Five Seconds to Halloween Immortality

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What can five seconds do to change history?  Is five seconds time you would give someone else from your life?  What if I told you five seconds, or 120 frames of 35mm film, would change how the world looked at you?  Would you take five fleeting seconds for granted.  Time is the most precious thing we have, yet it is a concept, something we cannot hold in our hands.  Irwin Yablans graciously gave up five seconds to his business partner and it changed how the world viewed them both.  The first credit after the Compass International logo is Moustapha Akkad presents.  This was originally reserved for the person who had created the idea for HALLOWEEN and hired the young talented filmmaker, John Carpenter.  This was five seconds that gave Moustapha Akkad prominence in the HALLOWEEN franchise and celluloid immortality.

Recently, I was speaking with Billy Kirkus, the owner of the HALLOWEEN (1978) outtake footage.  We were discussing how Irwin Yablans originally had the first screen credit in HALLOWEEEN and how it had been removed by Irwin’s request, to give a credit to Moustapha Akkad.  This is a story that has been detailed in Irwin’s book, The Man Who Created HALLOWEEN:

Upon returning to Los Angeles, Akkad joined me for his first look at Halloween.  We viewed it alone in a small projection room at Raleigh Studios.  At the conclusion of the screening, Moustapha was peculiarly silent.  As we walked to our cars, I tried to reassure him.  “Moustapha, this picture is going to make a lot of money,” I offered.  He said nothing and he seemed to be thinking of a response.  He finally spit it out.  “I don’t see my name anywhere in the credits.  Why?”  I was shocked.  Until that moment, my partner had never expressed an interest in being personally identified with Halloween.  As a matter of fact, he had avoided linking his name to the project.  Suddenly, the man was insulted that his name was nowhere in the credits.  Moustapha had not yet offered any reaction to the film, but his chagrin over his lack of screen credit to me that he, too, saw the special nature of Halloween.  In the interest of maintaining our working relationship, I reluctantly gave him the only possible screen credit available, my presentation credit.  I have regretted it ever since.  In the final analysis, there was little choice; I needed the man’s resources.  That facet of Moustapha’s character had not been revealed before, and it was disappointing.  I was to see more of Akkad’s ego as Compass became more successful. (Yablans 173)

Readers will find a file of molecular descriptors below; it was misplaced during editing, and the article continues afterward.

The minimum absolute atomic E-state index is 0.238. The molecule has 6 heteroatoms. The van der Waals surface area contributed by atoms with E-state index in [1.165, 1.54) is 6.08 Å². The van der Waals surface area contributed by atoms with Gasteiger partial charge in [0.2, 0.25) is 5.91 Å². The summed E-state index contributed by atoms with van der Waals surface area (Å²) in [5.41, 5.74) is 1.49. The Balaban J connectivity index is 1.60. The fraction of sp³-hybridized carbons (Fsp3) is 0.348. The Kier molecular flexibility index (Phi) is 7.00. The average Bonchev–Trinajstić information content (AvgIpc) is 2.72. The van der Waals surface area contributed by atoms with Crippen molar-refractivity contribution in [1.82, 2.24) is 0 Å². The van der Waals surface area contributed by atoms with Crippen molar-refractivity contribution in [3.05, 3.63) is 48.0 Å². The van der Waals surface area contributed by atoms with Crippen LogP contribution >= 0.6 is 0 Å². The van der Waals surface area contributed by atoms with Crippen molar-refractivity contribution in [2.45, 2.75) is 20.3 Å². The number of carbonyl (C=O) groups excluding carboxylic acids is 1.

The story is particularly interesting because in 2011, HALLOWEEN II (1981) was released on Blu-ray for the first time from Universal.  Many fans noticed that the credit for Moustapha Akkad had been replaced by a more generic credit for the company itself.  The incident was reported here

Both instances involved a credit for Moustapha Akkad.  Credits in films are important.  As Mr. Kirkus and I discussed the topic I said, “You know you have that footage?”  His response was, “What do you mean?”  I proceeded to tell him, as the person who photographed all the spools of footage with the original tags, that he has the original negative of Irwin’s credit.  Most tags on the footage have the scene and take numbers, some are listed as “test”, while others don’t carry a specific designation at all.  The tag for Irwin’s credit reads that it is scene R-1A.  The footage for the Jack-o-lantern credit sequence is listed as 1-1.  This means it is scene one, take one.  1-2 means scene one, take two, etc.  From what I know from logging the footage, before it went into archival storage, scenes with an R are for reshoots.  Additional information on the tag is the roll number.  This refers to the roll of film used to shoot various scenes.  A number punched into the film leader matches the tag, a type of cross reference.  Any spool of film that carries the same roll number would also tell you what other footage was shot just before or just after the current spool.  The amount of footage that is used is approximately 120 frames, not much time, about five seconds.  Time enough to change film history.  A simple visual inspection showed that this was indeed the credit sequence that was thought to be lost many years ago. This has not been seen since the initial viewing between Irwin and Moustapha.  This is HALLOWEEN lore that has now been verified.

Yablans, Irwin. The Man Who Created HALLOWEEN.  CreateSpace Independent Publishing Platform, 2012.

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